EU stuck on waiving COVID-related intellectual property at WTO
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Law360 (July 6, 2021, 8:09 p.m. EDT) – As members of the World Trade Organization reconvened on Tuesday to discuss a proposal to temporarily waive intellectual property protections related to COVID-19, the European Union clashed with supporters of the waiver over when and how such a waiver would ever end.
The informal meeting in Geneva was the last convened by Ambassador Dagfinn Sørli of Norway, Chairman of the WTO Council overseeing the Agreement on Trade-Related Aspects of Intellectual Property Rights, or TRIPS. Much of Tuesday’s meeting was dominated by a debate between representatives of South Africa and the EU, which had remained the greatest resistance in the current negotiations since last october.
Little progress has been made, according to a Geneva-based trade official.
Instead, delegates argued over how long the proposed waiver would last. Major supporters of the waiver, including South Africa, India and more than 100 other members of the trade organization, want a deal that would lift intellectual property protections for at least three years. On Tuesday, the South African delegation made it clear that such an agreement would not end automatically either, but only when the ongoing pandemic ends.
The EU did not share South Africa’s optimism that a deal was about to be reached, the official said. Such an agreement would need the support of the 159 members of the WTO. The EU has spent the last month trying to draw attention to a different proposal, which would gradually remove restrictions on the export of vaccines around the world, but not suspend intellectual property protections.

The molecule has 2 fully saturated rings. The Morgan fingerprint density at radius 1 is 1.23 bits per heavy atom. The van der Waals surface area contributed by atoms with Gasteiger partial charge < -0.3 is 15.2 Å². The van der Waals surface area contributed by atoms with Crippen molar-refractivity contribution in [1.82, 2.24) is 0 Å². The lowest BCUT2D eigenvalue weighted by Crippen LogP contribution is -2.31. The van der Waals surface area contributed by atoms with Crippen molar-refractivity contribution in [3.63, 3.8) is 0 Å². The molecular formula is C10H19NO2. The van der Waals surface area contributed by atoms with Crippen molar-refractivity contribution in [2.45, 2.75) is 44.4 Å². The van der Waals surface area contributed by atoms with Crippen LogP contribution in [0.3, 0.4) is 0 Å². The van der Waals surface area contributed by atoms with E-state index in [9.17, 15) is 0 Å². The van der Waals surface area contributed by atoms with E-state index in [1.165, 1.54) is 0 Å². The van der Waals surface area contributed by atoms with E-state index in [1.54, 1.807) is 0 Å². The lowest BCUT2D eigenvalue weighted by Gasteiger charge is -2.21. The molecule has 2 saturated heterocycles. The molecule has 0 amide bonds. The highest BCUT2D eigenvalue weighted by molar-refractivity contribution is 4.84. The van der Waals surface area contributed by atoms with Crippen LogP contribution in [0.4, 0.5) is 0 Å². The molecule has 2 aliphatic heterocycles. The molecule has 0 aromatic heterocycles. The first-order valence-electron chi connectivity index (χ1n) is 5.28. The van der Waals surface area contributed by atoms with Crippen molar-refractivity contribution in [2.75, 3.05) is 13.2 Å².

On Tuesday, the EU called its plan the only one that could be adopted quickly enough to impact the response to the pandemic around the world. Their plan, delegates stressed, was more pragmatic, echoing comments made by representatives from the United States at meetings last week.
Outside the WTO, supporters of the waiver largely rejected the EU’s proposal. Dimitri Eynikel, policy adviser for Doctors Without Borders – one of the most ardent supporters of the TRIPS waiver in Europe and the United States – called it last week “nothing more than a facade on a system that is already in operation. square “.
Representatives of the United States responded on Tuesday that they were also concerned about the length of the proposed waiver, noting that a founding article of the Marrakesh Agreement, which established the WTO, required that all waivers accepted by the organization permanently end. Appointment.
Publicly, the United States has go out in support waiver but has so far extended this support only to waiver of patent protection and only to patents directly related to vaccines.
Sørli, the chairman of the meeting, also spoke on Tuesday the question of trade secrets. Supporters of the waiver have indicated that they plan to insist that protections covering regulatory data be lifted as well.
Formally, the panel succeeded in reaching an agreement to continue discussions on the subject.
Another informal meeting is scheduled for Friday. The next official meeting on the subject is scheduled for July 20.
–Additional reports by Kevin Stawicki, Grace Dixon and Britain Eakin. Editing by Robert Rudinger.
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